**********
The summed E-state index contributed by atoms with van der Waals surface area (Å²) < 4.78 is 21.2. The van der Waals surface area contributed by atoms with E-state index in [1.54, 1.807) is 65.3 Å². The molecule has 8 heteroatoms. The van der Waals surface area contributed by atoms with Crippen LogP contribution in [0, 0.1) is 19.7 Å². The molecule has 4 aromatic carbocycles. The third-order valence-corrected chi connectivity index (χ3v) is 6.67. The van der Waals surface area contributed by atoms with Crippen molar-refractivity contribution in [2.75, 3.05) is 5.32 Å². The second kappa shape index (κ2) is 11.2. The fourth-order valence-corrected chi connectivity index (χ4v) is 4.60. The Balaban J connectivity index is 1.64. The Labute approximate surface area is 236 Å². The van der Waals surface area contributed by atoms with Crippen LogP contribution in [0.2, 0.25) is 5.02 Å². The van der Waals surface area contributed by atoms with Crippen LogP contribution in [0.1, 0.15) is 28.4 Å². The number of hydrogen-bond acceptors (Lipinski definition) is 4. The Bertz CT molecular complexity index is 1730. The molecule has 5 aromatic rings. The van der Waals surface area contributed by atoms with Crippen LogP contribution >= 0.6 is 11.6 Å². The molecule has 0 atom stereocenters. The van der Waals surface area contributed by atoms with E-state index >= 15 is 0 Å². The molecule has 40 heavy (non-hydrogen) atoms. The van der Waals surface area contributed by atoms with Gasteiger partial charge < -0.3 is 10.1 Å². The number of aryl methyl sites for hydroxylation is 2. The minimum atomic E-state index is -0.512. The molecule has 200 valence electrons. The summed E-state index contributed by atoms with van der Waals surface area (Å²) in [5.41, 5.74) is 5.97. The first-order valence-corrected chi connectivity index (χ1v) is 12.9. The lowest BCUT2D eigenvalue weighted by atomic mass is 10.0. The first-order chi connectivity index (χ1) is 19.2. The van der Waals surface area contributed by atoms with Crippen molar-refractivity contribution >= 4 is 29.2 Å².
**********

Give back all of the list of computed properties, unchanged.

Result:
The summed E-state index contributed by atoms with van der Waals surface area (Å²) < 4.78 is 21.2. The van der Waals surface area contributed by atoms with E-state index in [1.54, 1.807) is 65.3 Å². The molecule has 8 heteroatoms. The van der Waals surface area contributed by atoms with Crippen LogP contribution in [0, 0.1) is 19.7 Å². The molecule has 4 aromatic carbocycles. The third-order valence-corrected chi connectivity index (χ3v) is 6.67. The van der Waals surface area contributed by atoms with Crippen molar-refractivity contribution in [2.75, 3.05) is 5.32 Å². The second kappa shape index (κ2) is 11.2. The fourth-order valence-corrected chi connectivity index (χ4v) is 4.60. The Balaban J connectivity index is 1.64. The Labute approximate surface area is 236 Å². The van der Waals surface area contributed by atoms with Crippen LogP contribution in [0.2, 0.25) is 5.02 Å². The van der Waals surface area contributed by atoms with Crippen LogP contribution in [0.1, 0.15) is 28.4 Å². The number of hydrogen-bond acceptors (Lipinski definition) is 4. The Bertz CT molecular complexity index is 1730. The molecule has 5 aromatic rings. The van der Waals surface area contributed by atoms with Crippen LogP contribution >= 0.6 is 11.6 Å². The molecule has 0 atom stereocenters. The van der Waals surface area contributed by atoms with E-state index >= 15 is 0 Å². The molecule has 40 heavy (non-hydrogen) atoms. The van der Waals surface area contributed by atoms with Gasteiger partial charge < -0.3 is 10.1 Å². The number of aryl methyl sites for hydroxylation is 2. The minimum atomic E-state index is -0.512. The molecule has 200 valence electrons. The summed E-state index contributed by atoms with van der Waals surface area (Å²) in [5.41, 5.74) is 5.97. The first-order valence-corrected chi connectivity index (χ1v) is 12.9. The lowest BCUT2D eigenvalue weighted by atomic mass is 10.0. The first-order chi connectivity index (χ1) is 19.2. The van der Waals surface area contributed by atoms with Crippen molar-refractivity contribution >= 4 is 29.2 Å².